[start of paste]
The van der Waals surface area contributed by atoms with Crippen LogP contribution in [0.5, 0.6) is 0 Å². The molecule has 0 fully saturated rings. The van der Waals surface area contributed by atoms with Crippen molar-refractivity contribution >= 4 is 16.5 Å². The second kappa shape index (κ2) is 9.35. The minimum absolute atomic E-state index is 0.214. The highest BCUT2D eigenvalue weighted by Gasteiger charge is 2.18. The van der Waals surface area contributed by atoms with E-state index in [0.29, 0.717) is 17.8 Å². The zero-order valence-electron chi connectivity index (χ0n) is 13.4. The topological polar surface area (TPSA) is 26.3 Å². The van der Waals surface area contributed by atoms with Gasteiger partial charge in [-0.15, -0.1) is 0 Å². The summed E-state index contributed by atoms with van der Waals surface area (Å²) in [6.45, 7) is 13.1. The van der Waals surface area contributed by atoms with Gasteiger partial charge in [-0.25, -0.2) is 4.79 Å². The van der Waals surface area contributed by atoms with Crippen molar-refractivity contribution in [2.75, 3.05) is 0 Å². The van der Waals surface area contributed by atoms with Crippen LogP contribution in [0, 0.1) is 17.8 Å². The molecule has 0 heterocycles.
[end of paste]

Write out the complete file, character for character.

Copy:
The van der Waals surface area contributed by atoms with Crippen LogP contribution in [0.5, 0.6) is 0 Å². The molecule has 0 fully saturated rings. The van der Waals surface area contributed by atoms with Crippen molar-refractivity contribution >= 4 is 16.5 Å². The second kappa shape index (κ2) is 9.35. The minimum absolute atomic E-state index is 0.214. The highest BCUT2D eigenvalue weighted by Gasteiger charge is 2.18. The van der Waals surface area contributed by atoms with E-state index in [0.29, 0.717) is 17.8 Å². The zero-order valence-electron chi connectivity index (χ0n) is 13.4. The topological polar surface area (TPSA) is 26.3 Å². The van der Waals surface area contributed by atoms with Gasteiger partial charge in [-0.15, -0.1) is 0 Å². The summed E-state index contributed by atoms with van der Waals surface area (Å²) in [6.45, 7) is 13.1. The van der Waals surface area contributed by atoms with Gasteiger partial charge in [-0.25, -0.2) is 4.79 Å². The van der Waals surface area contributed by atoms with Crippen molar-refractivity contribution in [2.75, 3.05) is 0 Å². The van der Waals surface area contributed by atoms with Crippen LogP contribution in [0, 0.1) is 17.8 Å². The molecule has 0 heterocycles.